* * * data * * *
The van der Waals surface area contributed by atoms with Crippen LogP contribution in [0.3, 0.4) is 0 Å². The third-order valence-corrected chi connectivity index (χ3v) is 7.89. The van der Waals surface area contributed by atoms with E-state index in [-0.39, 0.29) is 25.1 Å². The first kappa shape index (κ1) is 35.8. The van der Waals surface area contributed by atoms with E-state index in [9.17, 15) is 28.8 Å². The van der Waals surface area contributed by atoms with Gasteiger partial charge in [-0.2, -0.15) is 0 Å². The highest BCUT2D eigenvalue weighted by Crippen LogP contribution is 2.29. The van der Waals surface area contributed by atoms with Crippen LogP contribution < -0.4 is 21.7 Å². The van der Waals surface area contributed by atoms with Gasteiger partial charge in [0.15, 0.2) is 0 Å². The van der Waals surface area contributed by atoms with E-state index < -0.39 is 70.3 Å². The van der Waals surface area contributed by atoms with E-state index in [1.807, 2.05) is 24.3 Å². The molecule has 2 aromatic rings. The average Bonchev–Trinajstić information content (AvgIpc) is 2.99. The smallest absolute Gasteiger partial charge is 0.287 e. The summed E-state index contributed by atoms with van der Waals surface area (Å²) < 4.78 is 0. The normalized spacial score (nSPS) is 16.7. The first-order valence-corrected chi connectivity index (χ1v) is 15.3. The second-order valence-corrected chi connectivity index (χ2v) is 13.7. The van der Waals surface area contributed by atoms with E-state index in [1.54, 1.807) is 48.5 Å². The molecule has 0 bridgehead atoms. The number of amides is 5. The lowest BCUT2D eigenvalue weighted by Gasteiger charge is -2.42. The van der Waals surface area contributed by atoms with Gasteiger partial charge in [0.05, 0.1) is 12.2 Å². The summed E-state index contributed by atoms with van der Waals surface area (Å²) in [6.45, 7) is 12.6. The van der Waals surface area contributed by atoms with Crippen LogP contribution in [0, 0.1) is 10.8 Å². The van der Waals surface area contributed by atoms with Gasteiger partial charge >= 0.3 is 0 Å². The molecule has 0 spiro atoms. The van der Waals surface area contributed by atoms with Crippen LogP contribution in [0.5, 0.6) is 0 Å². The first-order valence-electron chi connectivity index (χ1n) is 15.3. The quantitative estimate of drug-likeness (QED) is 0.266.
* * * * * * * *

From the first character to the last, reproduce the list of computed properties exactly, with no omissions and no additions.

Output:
The van der Waals surface area contributed by atoms with Crippen LogP contribution in [0.3, 0.4) is 0 Å². The third-order valence-corrected chi connectivity index (χ3v) is 7.89. The van der Waals surface area contributed by atoms with E-state index in [-0.39, 0.29) is 25.1 Å². The first kappa shape index (κ1) is 35.8. The van der Waals surface area contributed by atoms with E-state index in [9.17, 15) is 28.8 Å². The van der Waals surface area contributed by atoms with Gasteiger partial charge in [-0.2, -0.15) is 0 Å². The highest BCUT2D eigenvalue weighted by Crippen LogP contribution is 2.29. The van der Waals surface area contributed by atoms with Crippen LogP contribution < -0.4 is 21.7 Å². The van der Waals surface area contributed by atoms with Gasteiger partial charge in [0.15, 0.2) is 0 Å². The van der Waals surface area contributed by atoms with E-state index < -0.39 is 70.3 Å². The van der Waals surface area contributed by atoms with E-state index in [1.807, 2.05) is 24.3 Å². The molecule has 2 aromatic rings. The average Bonchev–Trinajstić information content (AvgIpc) is 2.99. The smallest absolute Gasteiger partial charge is 0.287 e. The summed E-state index contributed by atoms with van der Waals surface area (Å²) < 4.78 is 0. The normalized spacial score (nSPS) is 16.7. The first-order valence-corrected chi connectivity index (χ1v) is 15.3. The second-order valence-corrected chi connectivity index (χ2v) is 13.7. The van der Waals surface area contributed by atoms with E-state index in [1.54, 1.807) is 48.5 Å². The molecule has 0 bridgehead atoms. The number of amides is 5. The lowest BCUT2D eigenvalue weighted by Gasteiger charge is -2.42. The van der Waals surface area contributed by atoms with Gasteiger partial charge in [0.05, 0.1) is 12.2 Å². The summed E-state index contributed by atoms with van der Waals surface area (Å²) in [6.45, 7) is 12.6. The van der Waals surface area contributed by atoms with Crippen LogP contribution in [0, 0.1) is 10.8 Å². The van der Waals surface area contributed by atoms with Gasteiger partial charge >= 0.3 is 0 Å². The molecule has 0 spiro atoms. The van der Waals surface area contributed by atoms with Crippen LogP contribution in [0.5, 0.6) is 0 Å². The first-order valence-electron chi connectivity index (χ1n) is 15.3. The quantitative estimate of drug-likeness (QED) is 0.266.